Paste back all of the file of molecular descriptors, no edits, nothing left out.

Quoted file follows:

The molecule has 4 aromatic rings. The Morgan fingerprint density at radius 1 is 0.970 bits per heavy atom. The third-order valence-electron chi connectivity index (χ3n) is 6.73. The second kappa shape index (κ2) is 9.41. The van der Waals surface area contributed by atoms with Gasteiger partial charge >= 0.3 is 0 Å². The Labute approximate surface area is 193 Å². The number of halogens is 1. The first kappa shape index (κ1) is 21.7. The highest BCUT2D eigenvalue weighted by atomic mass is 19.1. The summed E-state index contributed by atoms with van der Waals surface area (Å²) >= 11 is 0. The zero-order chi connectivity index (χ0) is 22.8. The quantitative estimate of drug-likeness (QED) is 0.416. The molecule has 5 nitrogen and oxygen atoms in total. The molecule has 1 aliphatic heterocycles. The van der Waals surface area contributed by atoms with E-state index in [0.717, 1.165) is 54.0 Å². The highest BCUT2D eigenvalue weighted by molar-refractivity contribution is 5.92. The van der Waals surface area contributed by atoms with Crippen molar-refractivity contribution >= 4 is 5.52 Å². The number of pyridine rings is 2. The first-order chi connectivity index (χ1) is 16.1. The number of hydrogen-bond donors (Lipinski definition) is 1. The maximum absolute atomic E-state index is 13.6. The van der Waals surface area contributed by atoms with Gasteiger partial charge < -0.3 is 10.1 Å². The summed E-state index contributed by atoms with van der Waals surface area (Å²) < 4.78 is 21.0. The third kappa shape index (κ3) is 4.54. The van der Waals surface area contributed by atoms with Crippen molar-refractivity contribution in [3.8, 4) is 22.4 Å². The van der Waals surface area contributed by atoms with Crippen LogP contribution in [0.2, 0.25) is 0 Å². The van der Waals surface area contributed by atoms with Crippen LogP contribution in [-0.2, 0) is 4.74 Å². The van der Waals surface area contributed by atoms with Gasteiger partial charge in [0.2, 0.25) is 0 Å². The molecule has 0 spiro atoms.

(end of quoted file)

The molecule has 4 aromatic rings. The Morgan fingerprint density at radius 1 is 0.970 bits per heavy atom. The third-order valence-electron chi connectivity index (χ3n) is 6.73. The second kappa shape index (κ2) is 9.41. The van der Waals surface area contributed by atoms with Gasteiger partial charge >= 0.3 is 0 Å². The Labute approximate surface area is 193 Å². The number of halogens is 1. The first kappa shape index (κ1) is 21.7. The highest BCUT2D eigenvalue weighted by atomic mass is 19.1. The summed E-state index contributed by atoms with van der Waals surface area (Å²) >= 11 is 0. The zero-order chi connectivity index (χ0) is 22.8. The quantitative estimate of drug-likeness (QED) is 0.416. The molecule has 5 nitrogen and oxygen atoms in total. The molecule has 1 aliphatic heterocycles. The van der Waals surface area contributed by atoms with E-state index in [0.717, 1.165) is 54.0 Å². The highest BCUT2D eigenvalue weighted by molar-refractivity contribution is 5.92. The van der Waals surface area contributed by atoms with Crippen molar-refractivity contribution >= 4 is 5.52 Å². The number of pyridine rings is 2. The first-order chi connectivity index (χ1) is 16.1. The number of hydrogen-bond donors (Lipinski definition) is 1. The maximum absolute atomic E-state index is 13.6. The van der Waals surface area contributed by atoms with Gasteiger partial charge < -0.3 is 10.1 Å². The summed E-state index contributed by atoms with van der Waals surface area (Å²) < 4.78 is 21.0. The third kappa shape index (κ3) is 4.54. The van der Waals surface area contributed by atoms with Crippen molar-refractivity contribution in [3.8, 4) is 22.4 Å². The van der Waals surface area contributed by atoms with Crippen LogP contribution in [0.2, 0.25) is 0 Å². The van der Waals surface area contributed by atoms with Crippen LogP contribution in [-0.2, 0) is 4.74 Å². The van der Waals surface area contributed by atoms with Gasteiger partial charge in [0.2, 0.25) is 0 Å². The molecule has 0 spiro atoms.